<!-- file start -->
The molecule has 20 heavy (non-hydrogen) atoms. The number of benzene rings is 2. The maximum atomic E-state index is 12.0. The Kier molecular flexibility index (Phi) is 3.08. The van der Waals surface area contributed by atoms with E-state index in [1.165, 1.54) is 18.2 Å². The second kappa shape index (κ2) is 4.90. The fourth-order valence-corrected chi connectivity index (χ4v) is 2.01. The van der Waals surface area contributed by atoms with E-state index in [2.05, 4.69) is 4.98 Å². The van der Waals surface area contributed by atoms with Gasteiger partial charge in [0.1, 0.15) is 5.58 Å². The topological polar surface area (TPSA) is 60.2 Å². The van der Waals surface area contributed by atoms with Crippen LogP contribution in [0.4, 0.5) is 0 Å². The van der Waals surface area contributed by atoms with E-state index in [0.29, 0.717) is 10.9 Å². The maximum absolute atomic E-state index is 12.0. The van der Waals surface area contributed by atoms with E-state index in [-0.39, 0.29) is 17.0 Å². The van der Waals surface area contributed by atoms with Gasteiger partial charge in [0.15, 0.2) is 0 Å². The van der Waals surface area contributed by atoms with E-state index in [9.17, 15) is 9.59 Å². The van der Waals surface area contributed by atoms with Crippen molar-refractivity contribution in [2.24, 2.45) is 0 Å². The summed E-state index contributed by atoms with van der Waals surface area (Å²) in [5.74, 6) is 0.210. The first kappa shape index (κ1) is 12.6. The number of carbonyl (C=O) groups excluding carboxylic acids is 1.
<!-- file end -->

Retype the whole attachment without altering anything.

The molecule has 20 heavy (non-hydrogen) atoms. The number of benzene rings is 2. The maximum atomic E-state index is 12.0. The Kier molecular flexibility index (Phi) is 3.08. The van der Waals surface area contributed by atoms with E-state index in [1.165, 1.54) is 18.2 Å². The second kappa shape index (κ2) is 4.90. The fourth-order valence-corrected chi connectivity index (χ4v) is 2.01. The van der Waals surface area contributed by atoms with E-state index in [2.05, 4.69) is 4.98 Å². The van der Waals surface area contributed by atoms with Gasteiger partial charge in [0.1, 0.15) is 5.58 Å². The topological polar surface area (TPSA) is 60.2 Å². The van der Waals surface area contributed by atoms with Crippen LogP contribution in [0.4, 0.5) is 0 Å². The van der Waals surface area contributed by atoms with E-state index in [0.29, 0.717) is 10.9 Å². The maximum absolute atomic E-state index is 12.0. The van der Waals surface area contributed by atoms with E-state index in [-0.39, 0.29) is 17.0 Å². The van der Waals surface area contributed by atoms with Gasteiger partial charge in [0.15, 0.2) is 0 Å². The van der Waals surface area contributed by atoms with E-state index in [9.17, 15) is 9.59 Å². The van der Waals surface area contributed by atoms with Crippen molar-refractivity contribution in [2.24, 2.45) is 0 Å². The summed E-state index contributed by atoms with van der Waals surface area (Å²) in [5.74, 6) is 0.210. The first kappa shape index (κ1) is 12.6. The number of carbonyl (C=O) groups excluding carboxylic acids is 1.